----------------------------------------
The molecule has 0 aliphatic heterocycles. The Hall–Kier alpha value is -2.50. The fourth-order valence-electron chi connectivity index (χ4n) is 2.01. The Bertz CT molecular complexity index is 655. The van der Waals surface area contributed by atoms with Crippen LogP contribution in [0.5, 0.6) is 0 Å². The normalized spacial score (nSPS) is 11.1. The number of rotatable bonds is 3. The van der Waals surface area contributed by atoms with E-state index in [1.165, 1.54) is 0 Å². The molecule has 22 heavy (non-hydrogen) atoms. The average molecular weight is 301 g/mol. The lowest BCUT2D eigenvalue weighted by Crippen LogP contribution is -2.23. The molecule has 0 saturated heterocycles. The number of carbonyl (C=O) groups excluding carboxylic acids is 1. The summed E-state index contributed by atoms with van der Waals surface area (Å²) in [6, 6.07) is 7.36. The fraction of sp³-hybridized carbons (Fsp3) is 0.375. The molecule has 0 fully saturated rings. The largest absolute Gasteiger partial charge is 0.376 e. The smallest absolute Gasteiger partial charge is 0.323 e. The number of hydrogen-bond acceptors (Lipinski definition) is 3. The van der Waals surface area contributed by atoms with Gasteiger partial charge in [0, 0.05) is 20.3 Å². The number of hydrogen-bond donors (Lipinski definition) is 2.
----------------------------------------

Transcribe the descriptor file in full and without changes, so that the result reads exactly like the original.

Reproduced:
The molecule has 0 aliphatic heterocycles. The Hall–Kier alpha value is -2.50. The fourth-order valence-electron chi connectivity index (χ4n) is 2.01. The Bertz CT molecular complexity index is 655. The van der Waals surface area contributed by atoms with Crippen LogP contribution in [0.5, 0.6) is 0 Å². The normalized spacial score (nSPS) is 11.1. The number of rotatable bonds is 3. The van der Waals surface area contributed by atoms with E-state index in [1.165, 1.54) is 0 Å². The molecule has 22 heavy (non-hydrogen) atoms. The average molecular weight is 301 g/mol. The lowest BCUT2D eigenvalue weighted by Crippen LogP contribution is -2.23. The molecule has 0 saturated heterocycles. The number of carbonyl (C=O) groups excluding carboxylic acids is 1. The summed E-state index contributed by atoms with van der Waals surface area (Å²) in [6, 6.07) is 7.36. The fraction of sp³-hybridized carbons (Fsp3) is 0.375. The molecule has 0 fully saturated rings. The largest absolute Gasteiger partial charge is 0.376 e. The smallest absolute Gasteiger partial charge is 0.323 e. The number of hydrogen-bond acceptors (Lipinski definition) is 3. The van der Waals surface area contributed by atoms with Gasteiger partial charge in [0, 0.05) is 20.3 Å². The number of hydrogen-bond donors (Lipinski definition) is 2.